4. “the whites never let us forget that we were not white, that we were second-class, still.”

    Until critical race theory came along, and then certain whites never let them forget that they were also white, or something.

    1. White adjacent.

      1. Asians in America are like Schrodinger’s cat. If they get shot in a massage parlor or attacked on the street, they’re people of color. If they try to get into Harvard or a prestigious high school, they’re white adjacent.

        1. Asians in America are like Schrodinger’s cat.

          Out: Throw them in a lake and see if they float.
          In: Seal them in a box with a vial of cyanide.

          Party of Science!

  5. Don’t know about the south, but I have a couple stories from central California.

    I lady I took night school with owned a Chinese restaurant. While remodeling they uncovered a secret tunnel with a like of very priceless artifacts (ming vases, etc.). More history revealed a little known network of opium smuggling during the railroad days. Tunnels would lead to the edge of town, and the traced the network half way across the central valley. A reminder that much of the Chinese population was imported to be cheap labor, then relegated to ghettos, and the target of the first drug laws.

    Other story was that in the same area there was a very large Japanese population. They among the most successful farmers in very agricultural area. Then FDR sent them all to concentration camps, and forced them to sell off their successful properties. After the war some got their property back if they managed to make the right arrangements with honest neighbors, but most did not. Fast forward twenty years and the same families had new successful farms and were again on the top of the social hierarchy.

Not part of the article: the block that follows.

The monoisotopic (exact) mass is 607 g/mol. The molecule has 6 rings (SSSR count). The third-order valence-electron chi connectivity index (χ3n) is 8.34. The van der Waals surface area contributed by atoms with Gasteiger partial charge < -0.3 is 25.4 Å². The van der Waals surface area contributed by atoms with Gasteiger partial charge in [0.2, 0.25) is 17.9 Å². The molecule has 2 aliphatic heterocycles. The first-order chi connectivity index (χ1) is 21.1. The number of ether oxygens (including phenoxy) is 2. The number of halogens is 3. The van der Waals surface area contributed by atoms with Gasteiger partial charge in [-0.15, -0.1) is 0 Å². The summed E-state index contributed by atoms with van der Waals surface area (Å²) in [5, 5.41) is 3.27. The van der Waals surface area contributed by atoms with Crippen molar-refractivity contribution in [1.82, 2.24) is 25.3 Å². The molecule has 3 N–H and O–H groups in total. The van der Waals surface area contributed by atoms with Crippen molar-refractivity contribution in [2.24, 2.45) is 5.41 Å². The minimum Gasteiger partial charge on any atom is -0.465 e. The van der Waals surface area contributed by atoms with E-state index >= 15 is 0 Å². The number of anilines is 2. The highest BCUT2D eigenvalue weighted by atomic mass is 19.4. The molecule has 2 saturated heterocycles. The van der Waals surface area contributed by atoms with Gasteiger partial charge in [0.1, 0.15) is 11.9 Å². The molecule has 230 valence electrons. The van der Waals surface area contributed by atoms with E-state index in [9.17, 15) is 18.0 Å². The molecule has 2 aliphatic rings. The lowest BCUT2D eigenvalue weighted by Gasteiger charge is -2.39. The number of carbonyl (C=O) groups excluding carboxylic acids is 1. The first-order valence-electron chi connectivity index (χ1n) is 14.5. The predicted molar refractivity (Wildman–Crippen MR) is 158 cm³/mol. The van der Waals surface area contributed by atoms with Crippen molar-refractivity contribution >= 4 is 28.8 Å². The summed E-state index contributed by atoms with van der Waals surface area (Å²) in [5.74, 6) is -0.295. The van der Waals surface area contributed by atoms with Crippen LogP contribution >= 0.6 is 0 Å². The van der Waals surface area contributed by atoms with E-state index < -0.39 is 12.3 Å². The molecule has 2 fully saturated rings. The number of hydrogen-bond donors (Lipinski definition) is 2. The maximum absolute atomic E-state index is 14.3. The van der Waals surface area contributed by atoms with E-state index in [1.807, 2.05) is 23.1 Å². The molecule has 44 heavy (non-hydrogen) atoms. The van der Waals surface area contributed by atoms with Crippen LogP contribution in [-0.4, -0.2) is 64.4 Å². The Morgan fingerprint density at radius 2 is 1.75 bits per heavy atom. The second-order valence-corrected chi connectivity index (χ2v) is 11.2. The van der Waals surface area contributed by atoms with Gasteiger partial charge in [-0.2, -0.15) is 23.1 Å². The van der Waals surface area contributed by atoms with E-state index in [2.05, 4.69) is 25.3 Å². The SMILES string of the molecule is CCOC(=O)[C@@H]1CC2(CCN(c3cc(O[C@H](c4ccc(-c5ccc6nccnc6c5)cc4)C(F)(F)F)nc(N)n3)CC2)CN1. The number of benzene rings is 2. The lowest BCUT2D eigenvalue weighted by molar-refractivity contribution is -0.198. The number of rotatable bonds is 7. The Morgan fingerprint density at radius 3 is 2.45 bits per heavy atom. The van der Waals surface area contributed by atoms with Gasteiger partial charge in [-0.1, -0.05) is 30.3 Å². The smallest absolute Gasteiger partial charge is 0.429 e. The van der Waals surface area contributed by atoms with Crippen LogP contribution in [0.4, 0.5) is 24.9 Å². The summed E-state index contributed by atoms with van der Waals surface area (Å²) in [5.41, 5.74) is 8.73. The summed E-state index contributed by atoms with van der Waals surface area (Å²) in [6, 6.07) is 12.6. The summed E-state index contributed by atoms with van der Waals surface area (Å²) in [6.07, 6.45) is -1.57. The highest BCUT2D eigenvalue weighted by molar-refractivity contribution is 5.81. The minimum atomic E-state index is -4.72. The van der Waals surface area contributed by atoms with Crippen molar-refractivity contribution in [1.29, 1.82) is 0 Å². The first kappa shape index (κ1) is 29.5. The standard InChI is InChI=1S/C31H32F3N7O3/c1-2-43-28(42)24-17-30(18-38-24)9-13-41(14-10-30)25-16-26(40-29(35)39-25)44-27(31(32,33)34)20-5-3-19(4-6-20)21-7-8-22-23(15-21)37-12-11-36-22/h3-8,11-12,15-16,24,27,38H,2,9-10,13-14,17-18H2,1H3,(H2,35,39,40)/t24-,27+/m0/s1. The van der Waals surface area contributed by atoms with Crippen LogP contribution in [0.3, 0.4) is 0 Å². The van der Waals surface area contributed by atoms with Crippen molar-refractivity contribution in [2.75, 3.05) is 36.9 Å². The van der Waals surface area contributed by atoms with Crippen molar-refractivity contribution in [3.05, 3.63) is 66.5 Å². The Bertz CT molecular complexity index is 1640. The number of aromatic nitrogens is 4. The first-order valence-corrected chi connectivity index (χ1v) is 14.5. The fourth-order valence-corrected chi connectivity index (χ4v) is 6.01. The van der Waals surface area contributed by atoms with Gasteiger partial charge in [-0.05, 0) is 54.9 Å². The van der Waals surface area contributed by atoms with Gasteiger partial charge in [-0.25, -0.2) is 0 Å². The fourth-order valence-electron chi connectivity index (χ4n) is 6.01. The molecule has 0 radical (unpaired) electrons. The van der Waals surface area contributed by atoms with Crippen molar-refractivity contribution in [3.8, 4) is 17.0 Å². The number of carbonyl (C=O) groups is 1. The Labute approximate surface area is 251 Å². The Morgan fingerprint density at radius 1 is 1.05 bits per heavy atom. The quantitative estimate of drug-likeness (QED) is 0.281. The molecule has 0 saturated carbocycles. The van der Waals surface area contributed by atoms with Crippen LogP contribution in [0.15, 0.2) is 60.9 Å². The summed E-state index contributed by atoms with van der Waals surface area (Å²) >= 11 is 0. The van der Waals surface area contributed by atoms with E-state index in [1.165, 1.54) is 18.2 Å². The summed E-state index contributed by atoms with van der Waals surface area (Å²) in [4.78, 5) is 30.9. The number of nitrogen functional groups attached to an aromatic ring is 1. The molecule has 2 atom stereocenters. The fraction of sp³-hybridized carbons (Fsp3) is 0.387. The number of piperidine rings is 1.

When the man kicks you down, you get back up and keep going. This new White culture of whining to the government that life isn’t fair is disgusting, and both Red and Blue Whites do it.

    1. Those WLM protest-riots were bad.

      1. Did you see the video of the obnoxious schoolteacher verbally abusing the white cop for being an anti-white racist murderer?

        1. The cop was hispanic, the media would describe him as white hispanic. The woman was black, the media would describe her as nothing to see here.

      2. Or the protests over Tony Timpa who broke no law and had a cop kneel on him for 14 min. until dead and get acquitted of excessive force?

        Suck it up if you can Timpa and quit whining to the government about your problems – life’s not fair.

        1. I love how you guys all respond to a post deriding victimhood culture by loudly proclaiming what victims you are. Pathetic.

          1. Says the guy who consistently lies about his service record and then runs to Don Shipley to “protect” him.

  6. Meanwhile in 2021….I’ll never understand why young people in our big cities are attacking Asians. Wanton violence on Asian seniors. WHY? Robbery is one thing, but this is just teen sociopathy.

    1. I blame the facebooks.

    2. Wanton or wonton?

      1. Wonton. Violence so astounding you could knock him over with a wet noodle.

    3. Because once you attack one, you want to attack another one in an hour.

    4. Many own businesses, and those owners deal a lot in cash. Plus, many like jewelry, but lack the security awareness and precautions of other groups that do the first two.

      Finally, a lot of those businesses have personal contact with the demographic performing the vast majority of these assaults. Familiarity often breeds contempt, particularly if those who are familiar are also ‘the other.’

      1. Oh, and this documentary is but more programming to tar any potential discussion of anti-PRC or Mainland Chinese increasing influence, as racist.

        1. How so? History is off limits unless it is personally flattering to you?

          Fucking snowflakes cannot stand anyone getting attention other than them.

  7. Hearing the description of William Alexander Percy made me visualize him as that Southren Colonel on Looney-Tunes saying: “Ah! Magnolias!” and “YANKEE?!?!?”

  8. Confucius say: “Chinaman who order hush puppy in Deep South not get real dog.”

    1. Dumb and racist, name a better duo.

  9. PBS ‘documentary’ offerings are typical Left/Progressive propaganda machines that they don’t even pretend to have any neutrality. Look at the funding profiles. As another user commented P and BS. The real injustice is some of ‘our’ tax dollars are supporting this dreck.